I am one of those cranky people who see new social technologies like Twitter and MySpace and ask “Why do I want to tell this stuff to strangers?” or “Why should I care what some guy in Denver is doing Friday night?
But I am intrigued by the FICTIONAL incarnations of these tools where people assume virtual identities based on know historical or fictional figures and then do their blogs, Twitter and MySpace profiles.
Many classes like history and business have latched on to role play, but these technologies take it to a whole new level. Man
Thus far my favorite examples have been:
- Second Life Gold Rush Game – Why shop in a virtual world when you can earn money in 1849 California? A real simulation from a real course.
- Geoffrey Chaucer Hath a Blog – Both a way to practice “modern” Middle English (with French & Latin phrases) and a comparison of 14th century vs 21st century living.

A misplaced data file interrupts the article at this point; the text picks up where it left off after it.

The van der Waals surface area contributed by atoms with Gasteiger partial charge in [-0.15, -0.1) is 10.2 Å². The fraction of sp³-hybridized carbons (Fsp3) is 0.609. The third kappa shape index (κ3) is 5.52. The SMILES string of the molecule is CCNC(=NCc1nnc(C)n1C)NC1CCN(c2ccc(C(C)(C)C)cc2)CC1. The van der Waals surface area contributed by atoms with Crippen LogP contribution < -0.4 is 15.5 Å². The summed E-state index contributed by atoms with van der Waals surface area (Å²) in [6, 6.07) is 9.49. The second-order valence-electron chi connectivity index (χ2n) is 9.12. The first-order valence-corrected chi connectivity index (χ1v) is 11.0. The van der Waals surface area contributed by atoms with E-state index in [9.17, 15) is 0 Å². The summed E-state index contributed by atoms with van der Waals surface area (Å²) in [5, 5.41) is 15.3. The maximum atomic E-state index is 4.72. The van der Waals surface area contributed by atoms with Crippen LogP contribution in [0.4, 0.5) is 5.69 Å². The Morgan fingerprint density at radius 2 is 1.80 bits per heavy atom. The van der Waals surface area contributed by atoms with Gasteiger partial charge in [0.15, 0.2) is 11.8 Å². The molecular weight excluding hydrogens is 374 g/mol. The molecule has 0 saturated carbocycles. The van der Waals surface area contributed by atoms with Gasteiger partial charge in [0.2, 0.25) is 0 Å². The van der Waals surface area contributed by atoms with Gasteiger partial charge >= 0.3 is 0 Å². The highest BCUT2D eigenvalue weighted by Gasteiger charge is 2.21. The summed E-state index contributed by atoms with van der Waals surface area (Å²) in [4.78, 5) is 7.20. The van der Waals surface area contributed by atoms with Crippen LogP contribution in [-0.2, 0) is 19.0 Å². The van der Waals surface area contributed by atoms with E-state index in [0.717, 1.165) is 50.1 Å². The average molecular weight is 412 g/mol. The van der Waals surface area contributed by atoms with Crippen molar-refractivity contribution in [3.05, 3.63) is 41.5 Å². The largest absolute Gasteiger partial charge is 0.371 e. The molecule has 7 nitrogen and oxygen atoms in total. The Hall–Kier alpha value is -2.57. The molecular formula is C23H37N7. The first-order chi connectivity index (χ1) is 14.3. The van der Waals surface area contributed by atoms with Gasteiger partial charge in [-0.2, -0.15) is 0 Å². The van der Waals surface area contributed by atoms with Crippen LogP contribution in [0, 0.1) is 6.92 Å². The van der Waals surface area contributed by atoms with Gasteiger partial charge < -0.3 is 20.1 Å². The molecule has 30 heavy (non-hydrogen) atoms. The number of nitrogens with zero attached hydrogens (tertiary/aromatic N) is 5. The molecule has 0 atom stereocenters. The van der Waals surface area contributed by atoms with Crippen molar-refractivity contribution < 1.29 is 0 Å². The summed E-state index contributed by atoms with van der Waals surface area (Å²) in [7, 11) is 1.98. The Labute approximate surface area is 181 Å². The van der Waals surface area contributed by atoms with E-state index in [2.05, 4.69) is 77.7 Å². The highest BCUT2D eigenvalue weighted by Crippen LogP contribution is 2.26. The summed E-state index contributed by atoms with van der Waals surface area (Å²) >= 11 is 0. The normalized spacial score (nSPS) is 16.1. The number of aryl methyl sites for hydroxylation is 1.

- Thomas Jefferson on MySpace – Read the blog and visit his friends. A surprising number of our Founding Fathers have discovered MySpace.
- Darth Vader Twitter – Not terribly educational, but definitely offers the purest essence of Twitterdom. But seriously, would Marc Anthony’s Twitter look any different?
Silliness aside, there is a chance here for students to explore the messiness of politics and daily life from previous generations in a way that makes it more real. Thomas Paine had his pamphlets, but I’m pretty sure he’d be a prolific blogger today.